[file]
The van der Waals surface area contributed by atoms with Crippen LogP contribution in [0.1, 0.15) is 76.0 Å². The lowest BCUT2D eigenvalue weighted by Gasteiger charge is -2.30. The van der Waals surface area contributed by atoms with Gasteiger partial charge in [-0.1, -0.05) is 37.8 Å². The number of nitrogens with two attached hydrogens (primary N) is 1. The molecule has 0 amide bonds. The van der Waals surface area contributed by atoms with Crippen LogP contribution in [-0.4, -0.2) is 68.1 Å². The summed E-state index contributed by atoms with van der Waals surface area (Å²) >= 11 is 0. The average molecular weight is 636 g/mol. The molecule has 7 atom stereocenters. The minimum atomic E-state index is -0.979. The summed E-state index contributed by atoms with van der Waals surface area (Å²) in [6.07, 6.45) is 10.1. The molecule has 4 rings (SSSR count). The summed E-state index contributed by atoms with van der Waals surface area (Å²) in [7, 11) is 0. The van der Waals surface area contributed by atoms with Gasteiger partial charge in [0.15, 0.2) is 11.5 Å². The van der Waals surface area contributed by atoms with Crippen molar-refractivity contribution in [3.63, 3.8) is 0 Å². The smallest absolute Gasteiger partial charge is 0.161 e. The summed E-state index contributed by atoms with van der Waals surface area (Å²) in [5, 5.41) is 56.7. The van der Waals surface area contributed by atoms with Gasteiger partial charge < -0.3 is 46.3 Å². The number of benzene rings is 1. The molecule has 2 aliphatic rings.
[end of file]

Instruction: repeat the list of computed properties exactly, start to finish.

The van der Waals surface area contributed by atoms with Crippen LogP contribution in [0.1, 0.15) is 76.0 Å². The lowest BCUT2D eigenvalue weighted by Gasteiger charge is -2.30. The van der Waals surface area contributed by atoms with Gasteiger partial charge in [-0.1, -0.05) is 37.8 Å². The number of nitrogens with two attached hydrogens (primary N) is 1. The molecule has 0 amide bonds. The van der Waals surface area contributed by atoms with Crippen LogP contribution in [-0.4, -0.2) is 68.1 Å². The summed E-state index contributed by atoms with van der Waals surface area (Å²) >= 11 is 0. The average molecular weight is 636 g/mol. The molecule has 7 atom stereocenters. The minimum atomic E-state index is -0.979. The summed E-state index contributed by atoms with van der Waals surface area (Å²) in [6.07, 6.45) is 10.1. The molecule has 4 rings (SSSR count). The summed E-state index contributed by atoms with van der Waals surface area (Å²) in [7, 11) is 0. The van der Waals surface area contributed by atoms with Gasteiger partial charge in [0.15, 0.2) is 11.5 Å². The van der Waals surface area contributed by atoms with Crippen molar-refractivity contribution in [3.63, 3.8) is 0 Å². The smallest absolute Gasteiger partial charge is 0.161 e. The summed E-state index contributed by atoms with van der Waals surface area (Å²) in [5, 5.41) is 56.7. The van der Waals surface area contributed by atoms with Gasteiger partial charge < -0.3 is 46.3 Å². The number of benzene rings is 1. The molecule has 2 aliphatic rings.